Private sector borrowing slows down to 10-year low as rate cap law bites


The National Treasury building in Nairobi. PHOTO | FILE

Private sector borrowing has slowed down to its lowest point in more than a decade as banks become reluctant to lend under the law regulating interest rates.

Treasury data indicate that lending to businesses and homes grew just 4.8 per cent in the year to September, down from 20.6 per cent in a similar period last year.

The deep contraction in credit in the September data followed a cap on commercial lending rates imposed by the government in the same month, a move that is expected to further shrink credit levels.

The 4.8 per cent credit increase is below what the central bank says is ideal loan growth of 12 per cent to 15 per cent.

Banks lent Sh103 billion less to the private sector this year than in 2015, prompting the Treasury to cut next year’s growth forecast. The credit growth is slower than that recorded in 2007/2008 tumultuous election period, which recorded a low of 7.5 per cent.

“Domestic credit slowed to an annual growth of Sh66.4 billion (2.4 per cent) in the year to September 2016 compared with a growth of Sh526.0 billion (23.3 per cent) in September 2015,” said the National Treasury in its Budget Policy Statement.

Banks had indicated that introduction of interest caps would force them to be more stringent in their lending in what has locked out those perceived to be risky borrowers.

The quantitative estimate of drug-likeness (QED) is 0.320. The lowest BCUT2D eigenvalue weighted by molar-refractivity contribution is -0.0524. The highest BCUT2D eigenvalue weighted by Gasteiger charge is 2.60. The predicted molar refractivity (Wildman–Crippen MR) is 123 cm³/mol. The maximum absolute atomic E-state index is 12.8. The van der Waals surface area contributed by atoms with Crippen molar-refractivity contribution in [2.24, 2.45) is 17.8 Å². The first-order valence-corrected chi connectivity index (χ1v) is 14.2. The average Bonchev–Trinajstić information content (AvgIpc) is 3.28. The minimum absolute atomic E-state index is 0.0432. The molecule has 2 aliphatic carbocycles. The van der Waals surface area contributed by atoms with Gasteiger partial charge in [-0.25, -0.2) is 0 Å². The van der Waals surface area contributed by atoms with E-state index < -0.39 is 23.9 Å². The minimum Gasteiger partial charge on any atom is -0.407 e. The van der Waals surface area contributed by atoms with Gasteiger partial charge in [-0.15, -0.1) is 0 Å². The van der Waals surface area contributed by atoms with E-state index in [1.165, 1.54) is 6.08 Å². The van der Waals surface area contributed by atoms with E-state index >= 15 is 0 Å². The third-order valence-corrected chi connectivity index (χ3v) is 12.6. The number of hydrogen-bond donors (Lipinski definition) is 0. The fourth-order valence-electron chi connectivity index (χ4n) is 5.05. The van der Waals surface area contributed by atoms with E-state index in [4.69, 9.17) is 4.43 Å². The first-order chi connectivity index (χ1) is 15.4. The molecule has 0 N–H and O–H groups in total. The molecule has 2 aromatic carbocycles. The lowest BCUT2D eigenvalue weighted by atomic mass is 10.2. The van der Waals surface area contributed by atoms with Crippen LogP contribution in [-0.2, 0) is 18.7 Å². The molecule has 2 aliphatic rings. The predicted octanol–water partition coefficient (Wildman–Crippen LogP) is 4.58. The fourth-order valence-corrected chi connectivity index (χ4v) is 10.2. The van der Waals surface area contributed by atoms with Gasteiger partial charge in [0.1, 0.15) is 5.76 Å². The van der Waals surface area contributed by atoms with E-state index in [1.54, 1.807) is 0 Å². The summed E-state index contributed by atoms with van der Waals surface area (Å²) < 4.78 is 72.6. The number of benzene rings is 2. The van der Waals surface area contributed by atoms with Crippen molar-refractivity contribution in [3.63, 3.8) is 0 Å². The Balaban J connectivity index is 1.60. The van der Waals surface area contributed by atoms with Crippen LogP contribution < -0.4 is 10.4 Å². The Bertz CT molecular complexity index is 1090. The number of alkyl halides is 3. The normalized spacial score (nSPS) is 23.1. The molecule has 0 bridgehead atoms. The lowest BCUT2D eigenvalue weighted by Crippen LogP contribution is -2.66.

Lending in September — when the interest caps were effective — increased at a slower pace than August’s 5.4 per cent.

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Some of the lenders have reported a dip in loan books for the three months between June and September. Equity Bank, CFC and NIC reported contractions of their loan books despite high liquidity ratios. 

“If the interest rate is capped, then borrowers who have a higher risk profile will be pushed out from banks to unregulated lenders such as shylocks,” Kenya Bankers Association chief executive Habil Olaka had warned before signing of the Bill.

Central bank had raised the red flag over the slow growth in credit as it means the private sector is deprived of finances to fund expansion plans. 

Persistent high interest rates had been cited as a major hindrance to new borrowing and a contributor to piling up of bad loans. 

“A contraction in credit flows was experienced in the trade, mining and business services sectors,” said the Treasury. Contraction of credit to a number of  sectors indicates their loans repaid were more than the amount borrowed.

Lending to business services shrunk by Sh29 billion compared to a growth of Sh25 billion last year while loans classified under trade contracted by Sh21 billion against an expansion of Sh82 billion last September. Credit to mining and quarrying shrunk by Sh10 billion.

Private households, consumer durables and manufacturing sectors recorded a slowdown in credit uptake compared to the same period in 2015 leaving only finance, real estate and transport as the sectors taking up credit at a faster pace.

“We have moderated our growth (forecast) in 2017 to slightly over six per cent. Before we were very optimistic it would get to 6.5 percent,” Geoffrey Mwau, the director general of fiscal and economic affairs, told Reuters.